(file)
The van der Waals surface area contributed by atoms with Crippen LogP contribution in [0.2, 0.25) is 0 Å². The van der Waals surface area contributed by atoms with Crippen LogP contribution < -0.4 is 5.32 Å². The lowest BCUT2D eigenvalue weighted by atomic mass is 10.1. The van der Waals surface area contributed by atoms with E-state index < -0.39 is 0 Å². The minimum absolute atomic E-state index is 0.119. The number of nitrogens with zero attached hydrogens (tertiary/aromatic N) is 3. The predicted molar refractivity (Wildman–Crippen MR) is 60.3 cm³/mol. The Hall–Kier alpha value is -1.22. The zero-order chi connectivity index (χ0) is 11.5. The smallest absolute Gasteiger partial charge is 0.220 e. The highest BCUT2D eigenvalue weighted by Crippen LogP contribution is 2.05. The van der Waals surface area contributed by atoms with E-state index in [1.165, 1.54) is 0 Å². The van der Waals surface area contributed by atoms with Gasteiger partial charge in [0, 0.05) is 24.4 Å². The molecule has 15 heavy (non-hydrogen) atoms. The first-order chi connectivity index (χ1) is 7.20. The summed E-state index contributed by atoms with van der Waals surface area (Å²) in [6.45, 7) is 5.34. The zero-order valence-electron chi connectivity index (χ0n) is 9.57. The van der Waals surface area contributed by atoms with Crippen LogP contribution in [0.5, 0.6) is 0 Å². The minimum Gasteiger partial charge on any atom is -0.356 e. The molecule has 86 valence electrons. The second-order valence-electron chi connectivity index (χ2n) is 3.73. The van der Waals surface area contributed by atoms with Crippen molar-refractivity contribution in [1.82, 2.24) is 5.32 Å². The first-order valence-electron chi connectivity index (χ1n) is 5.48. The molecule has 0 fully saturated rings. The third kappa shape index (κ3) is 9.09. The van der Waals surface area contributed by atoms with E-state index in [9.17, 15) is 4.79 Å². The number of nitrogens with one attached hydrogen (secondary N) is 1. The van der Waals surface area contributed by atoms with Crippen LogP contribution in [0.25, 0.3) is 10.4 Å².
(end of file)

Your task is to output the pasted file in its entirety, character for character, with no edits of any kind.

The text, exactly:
The van der Waals surface area contributed by atoms with Crippen LogP contribution in [0.2, 0.25) is 0 Å². The van der Waals surface area contributed by atoms with Crippen LogP contribution < -0.4 is 5.32 Å². The lowest BCUT2D eigenvalue weighted by atomic mass is 10.1. The van der Waals surface area contributed by atoms with E-state index < -0.39 is 0 Å². The minimum absolute atomic E-state index is 0.119. The number of nitrogens with zero attached hydrogens (tertiary/aromatic N) is 3. The predicted molar refractivity (Wildman–Crippen MR) is 60.3 cm³/mol. The Hall–Kier alpha value is -1.22. The zero-order chi connectivity index (χ0) is 11.5. The smallest absolute Gasteiger partial charge is 0.220 e. The highest BCUT2D eigenvalue weighted by Crippen LogP contribution is 2.05. The van der Waals surface area contributed by atoms with E-state index in [1.165, 1.54) is 0 Å². The van der Waals surface area contributed by atoms with Gasteiger partial charge in [0, 0.05) is 24.4 Å². The molecule has 15 heavy (non-hydrogen) atoms. The first-order chi connectivity index (χ1) is 7.20. The summed E-state index contributed by atoms with van der Waals surface area (Å²) in [6.45, 7) is 5.34. The zero-order valence-electron chi connectivity index (χ0n) is 9.57. The van der Waals surface area contributed by atoms with Crippen LogP contribution in [0.5, 0.6) is 0 Å². The minimum Gasteiger partial charge on any atom is -0.356 e. The molecule has 86 valence electrons. The second-order valence-electron chi connectivity index (χ2n) is 3.73. The van der Waals surface area contributed by atoms with Crippen molar-refractivity contribution in [1.82, 2.24) is 5.32 Å². The first-order valence-electron chi connectivity index (χ1n) is 5.48. The molecule has 0 fully saturated rings. The third kappa shape index (κ3) is 9.09. The van der Waals surface area contributed by atoms with E-state index in [9.17, 15) is 4.79 Å². The number of nitrogens with one attached hydrogen (secondary N) is 1. The van der Waals surface area contributed by atoms with Crippen LogP contribution in [0.25, 0.3) is 10.4 Å².